Another student, Ms Nur Elyana Razali, 20, said that the lesson made her feel “super uncomfortable” and “gave sex a bad image”.

DISCUSSIONS OF GENDER AND SEXUALITY OUTDATED

Meanwhile, 17-year-old student Tay Yi Ting expressed disappointment that the sexuality education curriculum offered at school “simply ignores the existence of LGBT (lesbian, gay, bisexual, transgender) people”.

Recalling a lesson where a handout was given to students which appeared to suggest that the topic of LGBT relationships will be discussed, Yi Ting said that “the term LGBT was never brought up in this hour of class. Queer relationships and people were barely a talking point either”.

Yi Ting recalled that definitions for the terms “homosexuality”, “bisexuality” and “heterosexuality” — which were listed in the handout — were not explicitly given. Instead, the teacher implied that homosexuality and bisexuality are “phases” that one will eventually “get over”.

EQUIP STUDENTS TO MAKE INFORMED DECISIONS: MOE

The aim of the Ministry of Education’s (MOE) sexuality education curriculum is to “equip students with the knowledge and skills to make informed and responsible decisions on sexuality matters”, said Mdm Choy Wai Yin, who is the director of the guidance branch under the ministry’s student development curriculum division.

In primary schools, Mdm Choy said, topics taught during sexuality education lessons include: 

  • Personal safety and how students can protect themselves from sexual exploitation and abuse

  • Lessons on cyber-safety and how to avoid engaging with strangers online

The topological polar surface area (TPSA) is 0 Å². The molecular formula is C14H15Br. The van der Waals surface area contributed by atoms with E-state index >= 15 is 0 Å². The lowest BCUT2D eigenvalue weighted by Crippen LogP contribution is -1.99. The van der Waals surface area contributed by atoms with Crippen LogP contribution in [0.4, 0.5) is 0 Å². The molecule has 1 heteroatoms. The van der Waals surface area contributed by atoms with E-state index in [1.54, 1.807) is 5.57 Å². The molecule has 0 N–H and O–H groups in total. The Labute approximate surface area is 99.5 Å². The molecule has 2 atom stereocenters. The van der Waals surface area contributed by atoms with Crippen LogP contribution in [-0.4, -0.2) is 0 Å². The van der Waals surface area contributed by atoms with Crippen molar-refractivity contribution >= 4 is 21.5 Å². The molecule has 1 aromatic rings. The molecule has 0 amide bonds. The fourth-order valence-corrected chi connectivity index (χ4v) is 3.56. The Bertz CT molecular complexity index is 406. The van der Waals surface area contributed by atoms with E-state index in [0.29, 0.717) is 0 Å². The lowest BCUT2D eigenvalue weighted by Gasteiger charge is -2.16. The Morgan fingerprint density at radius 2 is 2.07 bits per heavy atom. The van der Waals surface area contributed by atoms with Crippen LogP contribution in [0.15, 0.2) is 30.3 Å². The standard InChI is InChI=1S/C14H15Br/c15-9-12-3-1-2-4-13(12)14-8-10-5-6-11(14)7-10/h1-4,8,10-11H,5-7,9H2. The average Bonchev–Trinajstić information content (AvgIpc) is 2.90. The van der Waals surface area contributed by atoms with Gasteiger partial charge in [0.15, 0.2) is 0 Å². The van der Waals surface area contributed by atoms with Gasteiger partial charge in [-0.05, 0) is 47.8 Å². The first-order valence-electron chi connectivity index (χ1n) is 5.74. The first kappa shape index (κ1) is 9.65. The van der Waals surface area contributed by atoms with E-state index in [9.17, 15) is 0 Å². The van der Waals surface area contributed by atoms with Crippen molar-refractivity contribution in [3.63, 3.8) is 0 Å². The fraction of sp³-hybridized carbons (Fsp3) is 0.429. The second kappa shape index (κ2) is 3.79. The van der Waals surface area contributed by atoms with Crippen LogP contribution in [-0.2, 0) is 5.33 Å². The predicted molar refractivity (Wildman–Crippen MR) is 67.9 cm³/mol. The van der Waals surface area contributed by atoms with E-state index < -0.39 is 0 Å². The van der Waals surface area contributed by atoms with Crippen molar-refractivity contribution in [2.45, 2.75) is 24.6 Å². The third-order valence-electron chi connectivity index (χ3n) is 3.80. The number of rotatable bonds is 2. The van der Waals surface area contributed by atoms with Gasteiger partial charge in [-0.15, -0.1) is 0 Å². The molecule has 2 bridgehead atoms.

• How to build healthy relationships based on love and respect

At the secondary and junior college level, topics include:

  • How to manage peer influence

  • Protection against sexually transmitted infections (STIs) and HIV 

  • Teenage pre-marital sex and pregnancy and how it affects themselves, their families and their futures

Responding to TODAY’s queries on how MOE ensures the curriculum remains relevant to students, Mdm Choy said that “MOE takes into account the prevailing societal trends and expectations. This is balanced with the developmental needs of our students”.

“For example, lesson scenarios have been updated in recent years to include online risks such as the dangers of social networking and sexual grooming, and to emphasise the need to exercise sound judgement at all times, whether the student is engaging in online or offline activities,” she added.

Previously, CNA reported that schools have not engaged external vendors for sexuality education since 2017.

Mdm Choy told CNA that “this is largely because schools feel that the MOE sexuality education programme is able to meet the developmental needs of students”.

“Since students these days are increasingly likely to turn to and confide in their teachers — even on sensitive or personal matters — teachers are better able to support them and help manage their concerns, including on sexuality issues,” she added.

EXPERTS SAY...